Tucked down a street in between a bank and some other shop, whose name has eluded me, sits the former site of Butler and Company – now, Dakota Grill. I am sure we are all aware of its transformation from a wrap serving take away into a burger place. What shocked me, though, is the severe lack of marketing or advertising during or after the switch.
It seems there was no voice informing the everyday consumer about the new Grill’s existence. I thought this a perfectly good reason to investigate why this was the case and to start my run of columns telling you how terrible the place is.
As I began some light research before writing this, I found that Dakota Grill had indeed brought back their “famous” wraps from a bygone era (last semester). I was not a particular fan of their badly priced wraps, with names such as Stevie Wonder and Flame-Grilled Money-Waster, so the fact that they had brought them back was surely speaking volumes for the success of the new burger shop. I made a plan to grab lunch there last week, treating it as an inquiry into the food quality and general feel of the place.
I arrived on Church Street, immediately confronted by a bland, dry shop front looking oddly similar to the former Butler and Co. branding. The first challenge for me was to manoeuvre myself into the store through the preposterously small, double doors. It was as if their heavy-hinged entrance was trying to keep me out; a helping hand from the “Value-For-Money” angel, maybe.
Victory came upon me when I successfully slithered into the premises. Being fairly famished, the lengthy queue took me by surprise, especially as it was now half past two and the lunch rush was over. It seemed that past problems with the old shop had become systemic issues: I only assumed the mass of people waiting for their orders were doing so because of the dreadful lack of seats and the painfully slow cooking time.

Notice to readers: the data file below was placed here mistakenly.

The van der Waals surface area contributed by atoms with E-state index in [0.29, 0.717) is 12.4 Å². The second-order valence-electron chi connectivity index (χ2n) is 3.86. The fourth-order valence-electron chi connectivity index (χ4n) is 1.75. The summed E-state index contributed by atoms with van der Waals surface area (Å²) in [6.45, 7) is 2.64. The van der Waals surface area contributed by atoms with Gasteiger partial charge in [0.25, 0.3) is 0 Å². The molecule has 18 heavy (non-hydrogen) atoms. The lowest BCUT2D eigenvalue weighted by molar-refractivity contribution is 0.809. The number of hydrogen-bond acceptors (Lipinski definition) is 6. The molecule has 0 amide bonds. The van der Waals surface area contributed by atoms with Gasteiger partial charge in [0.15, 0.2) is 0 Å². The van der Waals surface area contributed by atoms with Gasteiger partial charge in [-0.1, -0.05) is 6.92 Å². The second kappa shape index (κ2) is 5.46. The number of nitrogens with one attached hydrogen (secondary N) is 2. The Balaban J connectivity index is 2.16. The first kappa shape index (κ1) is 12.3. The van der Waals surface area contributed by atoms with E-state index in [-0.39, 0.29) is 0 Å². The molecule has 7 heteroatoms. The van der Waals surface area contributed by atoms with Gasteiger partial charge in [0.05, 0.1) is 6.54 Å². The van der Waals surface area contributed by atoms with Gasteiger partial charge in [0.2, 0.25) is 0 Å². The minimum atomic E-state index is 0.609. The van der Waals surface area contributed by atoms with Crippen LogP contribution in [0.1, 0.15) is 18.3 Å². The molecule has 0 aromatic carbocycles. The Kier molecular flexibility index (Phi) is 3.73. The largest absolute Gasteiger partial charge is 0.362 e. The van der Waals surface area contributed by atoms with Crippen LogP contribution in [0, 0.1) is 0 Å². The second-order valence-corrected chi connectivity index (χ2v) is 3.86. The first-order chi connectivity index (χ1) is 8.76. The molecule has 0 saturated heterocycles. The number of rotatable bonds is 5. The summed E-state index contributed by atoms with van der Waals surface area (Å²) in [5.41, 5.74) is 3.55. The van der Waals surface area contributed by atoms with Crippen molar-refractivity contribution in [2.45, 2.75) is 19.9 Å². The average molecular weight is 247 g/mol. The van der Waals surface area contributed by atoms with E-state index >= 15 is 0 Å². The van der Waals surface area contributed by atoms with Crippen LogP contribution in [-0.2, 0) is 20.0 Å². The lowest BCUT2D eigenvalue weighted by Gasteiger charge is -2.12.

The décor has also certainly been taken down a peg from the artisan- indie feel that the previous shop offered. I was not entirely sure whether they had deliberately tried to purvey a sense of “Feng-Shui” irony by making the countertops mimic a fast-food outlet, even although the food took ages to arrive.
When it was finally my time to order, I went for a double cheeseburger and chips – or fries if you are that way inclined. Obviously it was “to go” as, ten minutes in, the seating palaver was even more of an issue. Calling my name out when the order was complete, a brown paper bag was handed to me containing my purchases. Round two of the door problem came swiftly next: this time I went for a simple push method and found that it was indeed a pull, requiring both of the infinitesimally small doors to be operated simultaneously.
Joking aside, I sat on a bench ready to tuck into an unusually good looking meal. At this point I want to tell you how simply disgusting the burger was; how horribly greasy and messy the patty was; how awfully salty the chips were… I simply, however, cannot. What began as simple research for an article turned into a culinary milestone in my life.
I know how far-fetched this next line may seem, yet I am more than sure what I experienced that day was the best cheeseburger and chips I have ever tasted. A take-away burger cannot be cooked or presented any better than the way Dakota Grill have done it. The burger itself, light and juicy. The chips, crispy on the outside and very fluffy on the inside. It even came with a wipe to clean your hands post- meal. I may sound mad, but this experience was truly mind-blowing.
What must be taken away from this is the following. Firstly, I have raging and sometimes incorrect preconceptions – I am working on it and will try to tone it down. Secondly, and most importantly, the Dakota Grill is simply not doing enough to capitalise on their creations. It offers an amazing product and more people should know about this. They require much more seating, quicker service, and a little brand uplifting. These simple steps will vastly improve its presence in St Andrews and its turnover. After having done this, I see no reason to suggest otherwise that the shop cannot stand as a franchisable example for a new chain of high-street, gourmet burger restaurants – obviously only after they fix the door.